Wednesday, March 15, 2006

Large, large pictures

I've visited a few new food blogs recently (finally having time to read again!) and have noticed that many bloggers seem to have a misconception about how images work on the web. If you have a large image and you set the size to be something different than your original in the html code, your readers are still waiting for the huge image to download and their browser merely rescales it to fit in the size you've decreed. If you want to create a reasonably sized image for download, resize it in a graphic program before uploading it somewhere and linking to it from your blog. For me, something under 100k is reasonable although I usually shoot for less than 50k but if you're taking full size images from your digital camera and not resizing them, you're forcing your readers to wait for a huge file to download very slowly. And they also, by the way, blows up to the whole screen on RSS readers. The one I just ran into, the third blog with huge pictures in the half a dozen blogs I've read this evening, was a 1.2 Meg file, although it was set to display only in a roughly 200 x 200 pixel space.

Posted by Ellen from Chronicles of a Curious Cook


Sam said...

I think the blogger uploead code changed and it does this autmatically if you load up a picture via blogger now which is why people dont realise or forget to change it like i sometimes do.

Alanna Kellogg said...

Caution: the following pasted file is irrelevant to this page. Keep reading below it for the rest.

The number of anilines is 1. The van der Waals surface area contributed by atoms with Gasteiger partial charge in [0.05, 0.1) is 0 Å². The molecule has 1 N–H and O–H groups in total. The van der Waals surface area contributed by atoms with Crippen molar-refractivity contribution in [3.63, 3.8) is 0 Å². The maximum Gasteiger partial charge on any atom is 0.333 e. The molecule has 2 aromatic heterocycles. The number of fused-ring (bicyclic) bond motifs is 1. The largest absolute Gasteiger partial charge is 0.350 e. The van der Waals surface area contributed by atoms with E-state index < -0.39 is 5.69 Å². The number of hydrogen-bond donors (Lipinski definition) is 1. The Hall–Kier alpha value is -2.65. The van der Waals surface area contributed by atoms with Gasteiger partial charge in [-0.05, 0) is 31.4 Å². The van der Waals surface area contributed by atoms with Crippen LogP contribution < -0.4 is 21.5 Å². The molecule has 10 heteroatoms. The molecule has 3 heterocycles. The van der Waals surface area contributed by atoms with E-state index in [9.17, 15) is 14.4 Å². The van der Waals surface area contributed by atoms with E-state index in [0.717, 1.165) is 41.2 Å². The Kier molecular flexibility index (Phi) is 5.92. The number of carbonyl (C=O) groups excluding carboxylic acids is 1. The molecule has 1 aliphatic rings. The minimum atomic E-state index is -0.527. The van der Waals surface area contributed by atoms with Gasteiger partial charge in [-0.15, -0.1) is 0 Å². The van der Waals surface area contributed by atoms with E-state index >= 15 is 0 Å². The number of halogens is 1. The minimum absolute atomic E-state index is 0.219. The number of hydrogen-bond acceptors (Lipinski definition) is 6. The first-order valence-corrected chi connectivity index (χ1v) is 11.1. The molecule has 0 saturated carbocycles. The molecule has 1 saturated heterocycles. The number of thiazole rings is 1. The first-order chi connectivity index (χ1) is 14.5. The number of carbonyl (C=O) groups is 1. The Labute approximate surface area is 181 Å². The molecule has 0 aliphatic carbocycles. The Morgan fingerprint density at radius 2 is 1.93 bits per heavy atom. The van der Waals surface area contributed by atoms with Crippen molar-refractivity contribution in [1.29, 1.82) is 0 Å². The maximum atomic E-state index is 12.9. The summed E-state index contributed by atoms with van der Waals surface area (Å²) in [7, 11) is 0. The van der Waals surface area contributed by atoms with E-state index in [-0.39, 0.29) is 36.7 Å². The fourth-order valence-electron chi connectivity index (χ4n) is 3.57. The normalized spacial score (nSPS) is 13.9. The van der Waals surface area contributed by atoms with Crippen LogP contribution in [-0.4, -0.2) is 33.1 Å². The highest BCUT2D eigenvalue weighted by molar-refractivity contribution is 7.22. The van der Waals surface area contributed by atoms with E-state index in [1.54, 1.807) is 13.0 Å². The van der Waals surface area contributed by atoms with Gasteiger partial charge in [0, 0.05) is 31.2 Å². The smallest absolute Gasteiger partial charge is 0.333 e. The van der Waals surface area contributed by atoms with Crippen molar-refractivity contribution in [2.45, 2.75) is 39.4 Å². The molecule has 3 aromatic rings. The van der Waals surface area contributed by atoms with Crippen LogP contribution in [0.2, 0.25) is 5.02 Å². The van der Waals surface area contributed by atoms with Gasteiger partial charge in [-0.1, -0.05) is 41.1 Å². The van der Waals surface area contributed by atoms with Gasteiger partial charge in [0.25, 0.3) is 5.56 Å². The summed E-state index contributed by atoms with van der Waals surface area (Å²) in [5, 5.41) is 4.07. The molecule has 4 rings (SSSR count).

I'm likely an offender: but honestly have no idea how to make the changes you're suggesting. I'm using Picasa -- the PhotoShop box is glued to the credenza for 9 months now so is likely to remain there -- and Blogger.

A "how to" would be wonderful!

Anonymous said...

Not having the proper image dimensions will also make your image look yicky as well as waste bandwidth.

Another common mistake is the camera might be set to shoot 300dpi and they don't convert the image to 72dpi.

Open that Photoshop box! If you touch none of the zillions of other commands, under 'file' is the 'save image for web' command that not only automatically sets the dpi, but you can put in the dimensions you want. That command does the best job compressing a jpg to the smallest it can while mantaining the best quality. Using that command, rather than the usual 'save as' can shave off tens more k.

Here's an image tag:
<img alt="imageURL" width="200" height="200">

Photoshop is expensive, but Photoshop Elements isn't and has this command. Other options like Graphic Converter (shareware) or iPhoto for the Mac or MS Picture (or whatever it's called) on the PC all have an image size command. Change the dpi to 72 if needed, and change it to the dimensions you want, save as (don't write over you original!) and enter the correct dimensions into your image tag.

Kalyn Denny said...

I wish I knew if I"m doing this wrong. I use a program that came with my camera (casio Photohands) to resize the pictures, but it doesn't set dpi (which I don't even know exactly what that is) just the image size. Am I one of the offenders?

Ellen said...

I didn't give detailed instructions on how to fix this because I use an old old program called PhotoImpact that no one else seems to have. Kaylyn--I checked a few of your picturs and they're fine, about 30k. ak-the one I checked of yours was bigger than you probably think but not one of the HUGE ones! ;) Within Explorer you can right-click > Properties and see the actual file size or if your software has created a thumbnail image, like Blogger does automatically I think, you can click on the picture and it will expand to full size. Kiplog-thanks for the explanation so I'm personally graphically challenged and do the bare minimum.

Kalyn Denny said...

Ellen, thanks for checking for me. I'm so glad to know I was doing it right.